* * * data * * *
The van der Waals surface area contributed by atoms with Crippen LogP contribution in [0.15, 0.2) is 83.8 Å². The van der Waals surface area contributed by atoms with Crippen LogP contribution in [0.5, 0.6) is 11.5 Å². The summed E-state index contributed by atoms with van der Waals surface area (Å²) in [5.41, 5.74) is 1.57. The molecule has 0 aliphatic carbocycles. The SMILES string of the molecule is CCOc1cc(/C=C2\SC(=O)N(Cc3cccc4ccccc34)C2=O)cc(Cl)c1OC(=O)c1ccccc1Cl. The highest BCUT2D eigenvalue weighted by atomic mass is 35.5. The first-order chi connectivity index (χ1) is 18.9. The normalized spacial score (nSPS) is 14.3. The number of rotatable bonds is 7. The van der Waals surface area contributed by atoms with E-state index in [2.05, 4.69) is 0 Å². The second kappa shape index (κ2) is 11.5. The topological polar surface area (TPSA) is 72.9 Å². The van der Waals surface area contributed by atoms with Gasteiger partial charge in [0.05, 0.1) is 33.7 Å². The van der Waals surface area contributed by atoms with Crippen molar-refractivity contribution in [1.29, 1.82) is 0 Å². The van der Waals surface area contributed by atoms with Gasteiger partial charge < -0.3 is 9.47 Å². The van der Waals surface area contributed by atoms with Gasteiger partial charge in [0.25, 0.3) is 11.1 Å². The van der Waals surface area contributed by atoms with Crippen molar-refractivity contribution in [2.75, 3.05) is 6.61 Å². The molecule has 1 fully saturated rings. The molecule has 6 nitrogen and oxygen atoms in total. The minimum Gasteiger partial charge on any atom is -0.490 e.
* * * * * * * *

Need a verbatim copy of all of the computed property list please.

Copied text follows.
The van der Waals surface area contributed by atoms with Crippen LogP contribution in [0.15, 0.2) is 83.8 Å². The van der Waals surface area contributed by atoms with Crippen LogP contribution in [0.5, 0.6) is 11.5 Å². The summed E-state index contributed by atoms with van der Waals surface area (Å²) in [5.41, 5.74) is 1.57. The molecule has 0 aliphatic carbocycles. The SMILES string of the molecule is CCOc1cc(/C=C2\SC(=O)N(Cc3cccc4ccccc34)C2=O)cc(Cl)c1OC(=O)c1ccccc1Cl. The highest BCUT2D eigenvalue weighted by atomic mass is 35.5. The first-order chi connectivity index (χ1) is 18.9. The normalized spacial score (nSPS) is 14.3. The number of rotatable bonds is 7. The van der Waals surface area contributed by atoms with E-state index in [2.05, 4.69) is 0 Å². The second kappa shape index (κ2) is 11.5. The topological polar surface area (TPSA) is 72.9 Å². The van der Waals surface area contributed by atoms with Gasteiger partial charge in [0.05, 0.1) is 33.7 Å². The van der Waals surface area contributed by atoms with Crippen molar-refractivity contribution in [1.29, 1.82) is 0 Å². The van der Waals surface area contributed by atoms with Gasteiger partial charge < -0.3 is 9.47 Å². The van der Waals surface area contributed by atoms with Gasteiger partial charge in [0.25, 0.3) is 11.1 Å². The van der Waals surface area contributed by atoms with Crippen molar-refractivity contribution in [2.75, 3.05) is 6.61 Å². The molecule has 1 fully saturated rings. The molecule has 6 nitrogen and oxygen atoms in total. The minimum Gasteiger partial charge on any atom is -0.490 e.